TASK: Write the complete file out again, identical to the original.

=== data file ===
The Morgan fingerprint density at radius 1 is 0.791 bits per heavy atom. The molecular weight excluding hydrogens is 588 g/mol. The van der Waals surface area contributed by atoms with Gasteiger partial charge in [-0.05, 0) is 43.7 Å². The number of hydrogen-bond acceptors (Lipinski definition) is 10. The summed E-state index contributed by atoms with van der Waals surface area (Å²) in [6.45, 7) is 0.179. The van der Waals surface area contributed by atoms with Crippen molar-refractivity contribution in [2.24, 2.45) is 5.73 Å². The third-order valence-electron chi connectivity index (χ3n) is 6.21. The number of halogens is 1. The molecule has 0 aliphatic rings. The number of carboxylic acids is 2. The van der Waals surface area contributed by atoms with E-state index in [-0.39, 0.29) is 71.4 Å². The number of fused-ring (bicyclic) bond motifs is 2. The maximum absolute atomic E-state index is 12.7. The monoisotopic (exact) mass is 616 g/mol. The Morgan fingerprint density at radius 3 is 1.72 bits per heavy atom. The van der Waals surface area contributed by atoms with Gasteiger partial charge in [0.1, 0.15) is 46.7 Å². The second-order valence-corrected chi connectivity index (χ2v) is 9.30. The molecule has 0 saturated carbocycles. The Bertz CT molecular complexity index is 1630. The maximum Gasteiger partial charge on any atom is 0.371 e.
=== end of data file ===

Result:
The Morgan fingerprint density at radius 1 is 0.791 bits per heavy atom. The molecular weight excluding hydrogens is 588 g/mol. The van der Waals surface area contributed by atoms with Gasteiger partial charge in [-0.05, 0) is 43.7 Å². The number of hydrogen-bond acceptors (Lipinski definition) is 10. The summed E-state index contributed by atoms with van der Waals surface area (Å²) in [6.45, 7) is 0.179. The van der Waals surface area contributed by atoms with Crippen molar-refractivity contribution in [2.24, 2.45) is 5.73 Å². The third-order valence-electron chi connectivity index (χ3n) is 6.21. The number of halogens is 1. The molecule has 0 aliphatic rings. The number of carboxylic acids is 2. The van der Waals surface area contributed by atoms with E-state index in [-0.39, 0.29) is 71.4 Å². The number of fused-ring (bicyclic) bond motifs is 2. The maximum absolute atomic E-state index is 12.7. The monoisotopic (exact) mass is 616 g/mol. The Morgan fingerprint density at radius 3 is 1.72 bits per heavy atom. The van der Waals surface area contributed by atoms with Gasteiger partial charge in [0.1, 0.15) is 46.7 Å². The second-order valence-corrected chi connectivity index (χ2v) is 9.30. The molecule has 0 saturated carbocycles. The Bertz CT molecular complexity index is 1630. The maximum Gasteiger partial charge on any atom is 0.371 e.